MAYHEM - Issue Four
A Poem I Didn’t Think to Write
it was the shining bougainvillea on the western corner of the rooftop:
its colour, its glow,
its annual summer speech
it was the children who played across the street:
a stream of babble, pierced by the girl’s Simon, you’re not allowed!
when their ball rolled out onto the road;
and the meek one, with the golden skin,
who cried at the same time every afternoon
it was the small dog who whisked about
between the pohutukawa shade and the shallows of the sea
sniffling, snuffling, upturning strange rocks;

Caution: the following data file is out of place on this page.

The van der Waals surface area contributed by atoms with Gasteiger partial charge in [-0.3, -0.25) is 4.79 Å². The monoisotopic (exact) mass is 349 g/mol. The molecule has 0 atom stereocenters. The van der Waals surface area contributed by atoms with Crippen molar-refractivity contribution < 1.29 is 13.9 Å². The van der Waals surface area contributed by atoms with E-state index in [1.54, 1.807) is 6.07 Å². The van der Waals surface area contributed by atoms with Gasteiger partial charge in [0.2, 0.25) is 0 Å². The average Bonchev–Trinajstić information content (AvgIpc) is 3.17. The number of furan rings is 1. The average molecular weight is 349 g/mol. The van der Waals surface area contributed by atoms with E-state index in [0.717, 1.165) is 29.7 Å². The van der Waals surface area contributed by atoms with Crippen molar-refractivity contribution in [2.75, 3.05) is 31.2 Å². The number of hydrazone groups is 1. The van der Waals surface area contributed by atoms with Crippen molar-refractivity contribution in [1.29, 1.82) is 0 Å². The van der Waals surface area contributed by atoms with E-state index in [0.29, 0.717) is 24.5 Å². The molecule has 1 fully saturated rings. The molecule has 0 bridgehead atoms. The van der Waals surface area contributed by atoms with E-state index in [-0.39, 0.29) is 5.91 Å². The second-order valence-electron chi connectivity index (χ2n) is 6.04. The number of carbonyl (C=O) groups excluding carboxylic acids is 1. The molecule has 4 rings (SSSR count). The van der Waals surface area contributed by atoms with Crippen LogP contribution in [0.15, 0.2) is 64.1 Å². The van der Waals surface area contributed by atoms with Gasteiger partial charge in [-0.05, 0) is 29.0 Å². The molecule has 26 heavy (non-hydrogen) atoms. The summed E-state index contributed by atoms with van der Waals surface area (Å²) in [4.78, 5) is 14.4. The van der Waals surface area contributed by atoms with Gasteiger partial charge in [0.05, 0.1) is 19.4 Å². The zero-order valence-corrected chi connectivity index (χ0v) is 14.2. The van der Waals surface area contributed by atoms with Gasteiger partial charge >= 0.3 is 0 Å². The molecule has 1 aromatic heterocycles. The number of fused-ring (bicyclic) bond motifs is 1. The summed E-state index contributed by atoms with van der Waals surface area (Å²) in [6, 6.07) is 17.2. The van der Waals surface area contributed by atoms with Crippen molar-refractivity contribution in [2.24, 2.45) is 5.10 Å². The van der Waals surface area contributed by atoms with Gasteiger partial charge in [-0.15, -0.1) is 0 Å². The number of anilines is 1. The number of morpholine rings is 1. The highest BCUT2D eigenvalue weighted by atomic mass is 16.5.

unable to understand why we drove all the way out there
to lie still on the sand
it was the boozy january night of his birthday party,
and pressing our left cheek against the cool, silent glass
that overlooked the harbour;
it was the scent of the breeze that filled the house each morning
after she had kissed us goodbye and descended the front steps.
yes, but what bougainvillea? what children?
whose dog? whose birthday?
after who kissed you goodbye and descended the front steps?
it was being:
getting it wrong, then getting it right